How I Stopped Making Excuses

We all have that moment when the rubber meets the road and we have to ask ourselves “How bad do I want this?” Life is funny like that in so many ways, especially in fitness. For me I had to ask myself this question when I entered adulthood and then again after I had my first child. I had to ask myself, “How bad do I want to maintain a healthy body?”
Unfortunately, I come from a long history of obese women. Most of them neglected their health after giving birth to their first child. So, when it was my turn to either “let myself go” or work against the stream to take my body back to a healthy weight; I mentally felt like I was working against history. I knew I had to change my mindset before I could change my body.
I believe most changes begin first with what is inside of us before we can see the alteration take place on the outside. If we can alter how we value our health and make it a high priority, then we will make the necessary changes towards a healthier lifestyle. For me, I realized these three things mattered more to me than the excuses I could come up with:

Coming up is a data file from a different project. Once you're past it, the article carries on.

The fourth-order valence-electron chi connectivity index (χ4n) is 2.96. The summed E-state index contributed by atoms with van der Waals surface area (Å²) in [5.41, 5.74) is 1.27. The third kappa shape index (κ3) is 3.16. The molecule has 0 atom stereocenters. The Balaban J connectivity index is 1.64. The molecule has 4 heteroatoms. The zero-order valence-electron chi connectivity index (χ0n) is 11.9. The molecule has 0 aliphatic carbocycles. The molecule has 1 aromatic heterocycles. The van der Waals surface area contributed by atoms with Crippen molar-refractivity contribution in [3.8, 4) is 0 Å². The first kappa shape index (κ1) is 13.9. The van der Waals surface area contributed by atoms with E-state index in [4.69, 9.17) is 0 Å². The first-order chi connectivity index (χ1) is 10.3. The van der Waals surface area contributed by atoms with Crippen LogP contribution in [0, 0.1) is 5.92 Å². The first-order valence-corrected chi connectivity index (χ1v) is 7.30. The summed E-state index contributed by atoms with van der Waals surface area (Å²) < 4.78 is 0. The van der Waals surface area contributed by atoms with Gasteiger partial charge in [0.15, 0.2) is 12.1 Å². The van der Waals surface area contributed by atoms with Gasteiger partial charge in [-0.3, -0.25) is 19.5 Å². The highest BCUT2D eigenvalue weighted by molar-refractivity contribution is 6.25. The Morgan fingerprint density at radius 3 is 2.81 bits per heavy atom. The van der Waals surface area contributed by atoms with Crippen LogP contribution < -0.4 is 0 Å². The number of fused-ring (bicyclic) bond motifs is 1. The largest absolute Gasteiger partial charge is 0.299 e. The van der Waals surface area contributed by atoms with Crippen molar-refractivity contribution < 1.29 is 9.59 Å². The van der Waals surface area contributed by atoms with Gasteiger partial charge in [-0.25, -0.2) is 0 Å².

1. I want to be healthy so I can enjoy my children and my future grandchildren. I don’t want to be stuck in a Hospital because I gave in too many times to fast food, sodas, and candy. I want to run with my kids, and dance with them as they grow. I never want my health to be a limitation to the activities I can do with them. It’s disappointing when I have to wonder whether or not I can invite my mom to participate in an activity with her grandchildren because of her weight. I don’t want to do that to my children or grandchildren.
  2. I’d rather spend money on vitamins and eating better then on medical bills. I feel like it’s very common for me to receive a phone call about a family member being in the hospital. I always pray for them, but I know that many of these hospital visits could have been avoided if they would have taken better care of their bodies. I don’t want to sound judgmental, I’m not at all perfect. These moments encourage me to take a moment to evaluate my health. Perhaps I can avoid a medical bill in the future, by making an alteration to my eating habits now.
  3. The benefits of a healthy body greatly outweigh my sacrifices. I love to go shopping and everything fits how I want it to. I love it when I feel great in my own skin. I’m so miserable when I eat bad for days or if I haven’t worked out in over 3 days. There are times when it feels like every workout is a huge hurdle I’m trying to get over, but a 30-minute sacrifice of cardio always gives me a longer lasting benefit. I’m a happier mom to my children, wife to my husband, and my body thanks me in return.